Used in reference to the city of Colorado Springs, Colorado. First used by the rap group Andronicus, who are native to the city, in their song "Welcome to the Beach."
"Welcome to the Beach. We ain't got sand we got concrete streets."
-Andronicus, "Welcome to the Beach"
Girl: Where are you from?
Boy: I'm from the Beach, girl.
Girl: Cool, do you surf?
Boy: Nah, I just kick ass.
Girl: Oh, you mean THE BEACH.
|2.||down the shore|
What people here in New Jersey call going to the beach. What some people don't get, however, is that this is more the term used to discribe the trip taken while going "down the shore" from your home in an inland county or town. The drive to whichever beach town you are going to be spending time in is going down the shore, but once you're there you simply go to the beach.
Now that we're down the shore, let's head to the beach.
A grassy location at the University of Pittsburgh containing many scantily clothed women/men. Usually it used in referance to Schendly Plaza but may also refer to the lawn of the Soilders and Sailors Memorial.
"Lets go to the beach and check out the scenary."
"The beach has a great view of the ocean"
|4.||down the shore|
This term is used by people in the Pennsylvania, New Jersey, Delaware "tri-state area" to describe the general vicinity of the coastal barrier islands in relation to inland locations. People not familiar with the barrier islands of the mid-Atlantic coast are often confused by this term. "Why not just call it 'the beach'?" they say. This question reflects ignorance of the mid-Atlantic geography where the barrier islands form pleasant beach-fronts and bay-fronts both. Because of the narrow shape of these islands, one can easily access the beach and the bay, where there are different views and recreation activities available. So, when someone from, for example, Philly travels to the coast, they are not necessarily going to "the beach". They are going "down the shore". When they arrive to the barrier island and they roll down the windows and smell that salty breeze, they are "down the shore".more...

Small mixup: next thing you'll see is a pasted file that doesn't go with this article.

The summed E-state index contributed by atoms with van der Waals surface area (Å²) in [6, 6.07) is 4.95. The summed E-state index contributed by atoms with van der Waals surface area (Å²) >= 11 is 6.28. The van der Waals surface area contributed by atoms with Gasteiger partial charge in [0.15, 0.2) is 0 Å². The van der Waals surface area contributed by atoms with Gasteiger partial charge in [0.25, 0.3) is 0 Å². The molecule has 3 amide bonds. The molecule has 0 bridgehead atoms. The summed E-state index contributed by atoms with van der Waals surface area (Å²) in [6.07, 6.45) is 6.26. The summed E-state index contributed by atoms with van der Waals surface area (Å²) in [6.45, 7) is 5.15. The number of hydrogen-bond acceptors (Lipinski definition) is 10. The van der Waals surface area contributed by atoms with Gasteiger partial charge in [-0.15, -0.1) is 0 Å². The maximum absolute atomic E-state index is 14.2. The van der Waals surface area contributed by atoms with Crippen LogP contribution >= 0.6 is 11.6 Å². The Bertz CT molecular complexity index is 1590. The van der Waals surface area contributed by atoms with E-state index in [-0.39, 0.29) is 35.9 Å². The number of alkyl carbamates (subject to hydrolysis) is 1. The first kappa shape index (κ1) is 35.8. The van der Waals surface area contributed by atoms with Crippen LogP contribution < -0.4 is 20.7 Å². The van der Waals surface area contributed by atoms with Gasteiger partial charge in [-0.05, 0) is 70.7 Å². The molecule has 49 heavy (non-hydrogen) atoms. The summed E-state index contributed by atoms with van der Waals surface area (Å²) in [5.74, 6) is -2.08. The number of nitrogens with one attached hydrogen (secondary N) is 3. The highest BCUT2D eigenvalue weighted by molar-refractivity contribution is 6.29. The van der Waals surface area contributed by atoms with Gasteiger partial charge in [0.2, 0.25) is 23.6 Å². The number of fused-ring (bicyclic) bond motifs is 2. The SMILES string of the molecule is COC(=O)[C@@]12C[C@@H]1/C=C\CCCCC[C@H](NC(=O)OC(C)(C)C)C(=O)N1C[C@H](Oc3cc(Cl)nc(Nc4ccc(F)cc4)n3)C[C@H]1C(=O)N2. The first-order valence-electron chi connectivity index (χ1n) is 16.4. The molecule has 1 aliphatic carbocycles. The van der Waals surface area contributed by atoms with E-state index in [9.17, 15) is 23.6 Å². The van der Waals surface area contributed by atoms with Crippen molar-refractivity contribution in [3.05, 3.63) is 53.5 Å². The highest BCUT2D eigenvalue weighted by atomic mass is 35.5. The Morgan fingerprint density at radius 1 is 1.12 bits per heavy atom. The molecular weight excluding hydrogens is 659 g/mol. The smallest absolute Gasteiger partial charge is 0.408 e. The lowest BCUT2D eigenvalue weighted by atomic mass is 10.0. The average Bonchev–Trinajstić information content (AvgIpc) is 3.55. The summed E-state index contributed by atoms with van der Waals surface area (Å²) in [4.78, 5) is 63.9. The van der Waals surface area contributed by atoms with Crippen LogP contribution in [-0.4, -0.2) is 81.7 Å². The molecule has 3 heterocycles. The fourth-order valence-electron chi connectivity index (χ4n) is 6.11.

|5.||Puffins on the beach|
Disguised as a pizza store, puffins on the beach is a way to say "i'm going to smoke pot on the beach"
Pothead 1: Brah I'm mad hungry
Pothead 2: Wanna go eat at "puffins on the beach"
Pothead 1: yeeeeeeeeeeeeeeeeeeeeeeeeeeee
To be in a severe drunken state, near black-out, and to think you are chillin' on the beach
hey adam what the heck are you doing?
Chillin' on the beach
|7.||Down the Shore|
Down the shore is the term used by people from New Jersey - specifically Northern Jersey (away from the shore area) - to describe going to the beach areas. Since New Jersey's beaches are all in the central and southern parts of the state rather than the Northern part of the state, which is blocked by New York City so there are no beaches, going "down the shore" means you're heading south. That's where the "down" part comes from. People who live near the beach wouldn't say "down the shore" because they're already living in that area. Once at the shore, if you're going to the beach you would just say "I'm going to the beach". But the term "down the shore" actually just refers to heading south towards the shore points on the New Jersey coast, or to the general shore area, because the Jersey Shore is more than beaches. It is also made up of boardwalks (with rides, food, water parks), bays, lagoons, many restaurants, etc. So if you are just going to hang out in those areas, you would probably just say "down the shore".more...